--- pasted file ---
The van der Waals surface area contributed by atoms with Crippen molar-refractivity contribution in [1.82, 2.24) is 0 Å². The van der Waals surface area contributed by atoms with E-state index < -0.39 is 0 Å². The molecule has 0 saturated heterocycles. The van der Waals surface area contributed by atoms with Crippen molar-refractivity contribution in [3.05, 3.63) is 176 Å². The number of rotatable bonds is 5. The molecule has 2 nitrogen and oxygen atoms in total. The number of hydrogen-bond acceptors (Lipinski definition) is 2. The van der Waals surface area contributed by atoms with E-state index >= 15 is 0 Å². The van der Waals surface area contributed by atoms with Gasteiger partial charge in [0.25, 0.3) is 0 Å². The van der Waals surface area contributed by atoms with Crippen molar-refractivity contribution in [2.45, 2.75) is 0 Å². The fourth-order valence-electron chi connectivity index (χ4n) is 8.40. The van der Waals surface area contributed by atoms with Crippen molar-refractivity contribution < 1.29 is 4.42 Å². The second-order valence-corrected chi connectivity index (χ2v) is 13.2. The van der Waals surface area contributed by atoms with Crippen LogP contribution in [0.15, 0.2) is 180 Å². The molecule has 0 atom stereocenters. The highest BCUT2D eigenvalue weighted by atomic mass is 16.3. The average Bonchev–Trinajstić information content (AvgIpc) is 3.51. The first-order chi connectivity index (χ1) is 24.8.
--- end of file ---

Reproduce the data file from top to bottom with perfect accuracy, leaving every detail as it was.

The van der Waals surface area contributed by atoms with Crippen molar-refractivity contribution in [1.82, 2.24) is 0 Å². The van der Waals surface area contributed by atoms with E-state index < -0.39 is 0 Å². The molecule has 0 saturated heterocycles. The van der Waals surface area contributed by atoms with Crippen molar-refractivity contribution in [3.05, 3.63) is 176 Å². The number of rotatable bonds is 5. The molecule has 2 nitrogen and oxygen atoms in total. The number of hydrogen-bond acceptors (Lipinski definition) is 2. The van der Waals surface area contributed by atoms with E-state index >= 15 is 0 Å². The van der Waals surface area contributed by atoms with Gasteiger partial charge in [0.25, 0.3) is 0 Å². The van der Waals surface area contributed by atoms with Crippen molar-refractivity contribution in [2.45, 2.75) is 0 Å². The fourth-order valence-electron chi connectivity index (χ4n) is 8.40. The van der Waals surface area contributed by atoms with Crippen molar-refractivity contribution < 1.29 is 4.42 Å². The second-order valence-corrected chi connectivity index (χ2v) is 13.2. The van der Waals surface area contributed by atoms with Crippen LogP contribution in [0.15, 0.2) is 180 Å². The molecule has 0 atom stereocenters. The highest BCUT2D eigenvalue weighted by atomic mass is 16.3. The average Bonchev–Trinajstić information content (AvgIpc) is 3.51. The first-order chi connectivity index (χ1) is 24.8.